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Want facts and want them fast? Our Maths in a minute series explores key mathematical concepts in just a few words.
What do chocolate and mayonnaise have in common? It's maths! Find out how in this podcast featuring engineer Valerie Pinfield.
Is it possible to write unique music with the limited quantity of notes and chords available? We ask musician Oli Freke!
How can maths help to understand the Southern Ocean, a vital component of the Earth's climate system?
Was the mathematical modelling projecting the course of the pandemic too pessimistic, or were the projections justified? Matt Keeling tells our colleagues from SBIDER about the COVID models that fed into public policy.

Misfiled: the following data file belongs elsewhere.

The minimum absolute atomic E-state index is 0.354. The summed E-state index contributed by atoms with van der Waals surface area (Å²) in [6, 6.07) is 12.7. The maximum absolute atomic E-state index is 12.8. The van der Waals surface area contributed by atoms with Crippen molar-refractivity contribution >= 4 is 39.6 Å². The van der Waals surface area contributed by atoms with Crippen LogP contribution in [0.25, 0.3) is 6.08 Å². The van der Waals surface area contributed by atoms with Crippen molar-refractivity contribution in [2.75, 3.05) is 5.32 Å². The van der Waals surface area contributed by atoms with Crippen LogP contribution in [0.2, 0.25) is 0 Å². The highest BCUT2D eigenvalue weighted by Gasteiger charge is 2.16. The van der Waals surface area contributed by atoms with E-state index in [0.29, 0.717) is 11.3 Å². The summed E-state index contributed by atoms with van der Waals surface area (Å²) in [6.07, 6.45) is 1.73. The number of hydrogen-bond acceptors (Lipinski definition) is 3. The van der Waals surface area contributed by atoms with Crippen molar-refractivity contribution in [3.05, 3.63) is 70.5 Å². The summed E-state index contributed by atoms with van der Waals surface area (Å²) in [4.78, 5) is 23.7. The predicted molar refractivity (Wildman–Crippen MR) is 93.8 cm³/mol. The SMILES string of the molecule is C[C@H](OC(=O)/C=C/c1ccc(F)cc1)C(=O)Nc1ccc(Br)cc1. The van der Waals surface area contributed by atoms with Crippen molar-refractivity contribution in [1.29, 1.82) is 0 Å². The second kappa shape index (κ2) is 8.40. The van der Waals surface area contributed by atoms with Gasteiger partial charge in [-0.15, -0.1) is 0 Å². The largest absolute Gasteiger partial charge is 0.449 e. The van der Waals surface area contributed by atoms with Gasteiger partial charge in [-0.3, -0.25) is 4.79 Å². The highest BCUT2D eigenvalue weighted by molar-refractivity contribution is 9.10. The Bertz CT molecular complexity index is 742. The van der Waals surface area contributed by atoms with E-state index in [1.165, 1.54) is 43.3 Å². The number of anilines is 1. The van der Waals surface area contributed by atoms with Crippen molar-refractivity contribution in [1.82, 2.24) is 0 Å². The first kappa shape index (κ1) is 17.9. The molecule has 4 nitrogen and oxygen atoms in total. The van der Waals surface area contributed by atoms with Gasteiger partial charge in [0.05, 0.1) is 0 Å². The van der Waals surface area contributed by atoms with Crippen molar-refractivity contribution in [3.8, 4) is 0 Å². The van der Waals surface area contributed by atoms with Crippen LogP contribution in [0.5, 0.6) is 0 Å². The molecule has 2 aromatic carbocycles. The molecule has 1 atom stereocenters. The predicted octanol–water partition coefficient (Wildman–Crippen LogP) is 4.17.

PhD student Daniel Kreuter tells us about his work on the BloodCounts! project, which uses maths to make optimal use of the billions of blood tests performed every year around the globe.
"For P the ranking is: P believing and SB revealing itself (4), P not believing and SB revealing itself (3), P believing and SB not revealing itself (2) and P not believing and SB not revealing itself (1). We indicate the prefereces by pairs of numbers, eg (1,2), where the first number describes SB's ranking and the second one P's ranking:"
I believe this is wrong and does not match the table. For P the ranking is: P believing and SB revealing itself (4), P not believing and SB not revealing itself (3), P believing and SB not revealing itself (2) and P not believing and SB revealing itself (1).